The U.S. permanent resident can file for a spouse under the 2nd family preference category, and it will take years of time. Numbers of available visas in the preference categories are limited. This waiting time cannot be speeded up. It it really a question of supply and demand. And as you can see from the Visa Bulletin waiting times, demand is a lot higher than the supply. It depends entirely on what country the person is from.
to Use the "Dates of Filing Applications" in the Via Bulletin
4. The Requirement of Form I-130 Supporting Documents and Medical Examination
All applicants must submit certain personal documents such as passports, birth certificates, police certificates, and other civil documents. The consular officer will inform visa applicants of the documents needed as their applications are processed. Also, all applicants need to submit an Affidavit of Support (USCIS Form I-864) if your adjustment of status application is based a relative visa petition (USCIS Form I-130) filed by your relative.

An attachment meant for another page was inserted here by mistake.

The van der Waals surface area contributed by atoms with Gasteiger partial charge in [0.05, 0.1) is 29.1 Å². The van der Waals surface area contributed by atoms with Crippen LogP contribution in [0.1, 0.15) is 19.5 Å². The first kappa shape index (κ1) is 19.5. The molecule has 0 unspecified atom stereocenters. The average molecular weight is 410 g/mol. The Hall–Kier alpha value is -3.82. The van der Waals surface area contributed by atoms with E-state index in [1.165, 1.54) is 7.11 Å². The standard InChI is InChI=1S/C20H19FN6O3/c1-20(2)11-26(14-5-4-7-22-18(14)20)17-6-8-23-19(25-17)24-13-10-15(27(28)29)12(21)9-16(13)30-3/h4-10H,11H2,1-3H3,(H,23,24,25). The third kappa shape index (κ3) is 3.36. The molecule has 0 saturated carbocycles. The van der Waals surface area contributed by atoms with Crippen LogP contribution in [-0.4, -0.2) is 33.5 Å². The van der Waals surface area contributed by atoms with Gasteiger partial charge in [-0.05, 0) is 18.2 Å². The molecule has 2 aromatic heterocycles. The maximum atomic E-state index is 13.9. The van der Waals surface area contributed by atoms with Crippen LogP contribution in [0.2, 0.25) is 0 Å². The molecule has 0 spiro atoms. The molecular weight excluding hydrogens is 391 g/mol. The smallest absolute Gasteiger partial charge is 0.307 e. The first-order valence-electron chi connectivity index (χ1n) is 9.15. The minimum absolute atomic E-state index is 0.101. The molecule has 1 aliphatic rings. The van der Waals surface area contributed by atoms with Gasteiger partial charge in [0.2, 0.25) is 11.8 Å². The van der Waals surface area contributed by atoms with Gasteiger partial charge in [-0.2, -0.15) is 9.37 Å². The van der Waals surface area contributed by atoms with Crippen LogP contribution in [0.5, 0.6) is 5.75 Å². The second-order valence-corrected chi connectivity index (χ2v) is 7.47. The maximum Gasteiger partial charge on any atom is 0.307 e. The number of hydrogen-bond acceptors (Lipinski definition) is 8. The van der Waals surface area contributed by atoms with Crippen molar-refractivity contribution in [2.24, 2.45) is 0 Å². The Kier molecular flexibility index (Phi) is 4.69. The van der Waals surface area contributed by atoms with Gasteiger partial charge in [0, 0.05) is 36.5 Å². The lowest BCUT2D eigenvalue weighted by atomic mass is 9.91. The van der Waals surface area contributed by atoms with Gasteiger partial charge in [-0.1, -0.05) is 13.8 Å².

U.S. immigration law requires immigrant visa applicants to obtain certain vaccinations prior to the issuance of immigrant visas. In preparing for your interview, you will need to schedule and complete your medical examination and any required vaccinations before your visa interview. Before an immigrant visa can be issued, every applicant, regardless of age, must undergo a medical examination which must be performed by an authorized panel physician. Applicants are provided instructions by NVC regarding medical examinations, including information on authorized panel physicians.
The costs for such examinations must be borne by the applicant, in addition to the visa fees. The cost of each immigrant visa application processing fee (per person) will change from time to time. Fees must be paid for each intending immigrant regardless of age, and are not refundable. Local currency equivalents are acceptable. Fees should not be sent to the consular office unless requested specifically.
5. The Requirement of Immigrant Visa Interview
the National Visa Center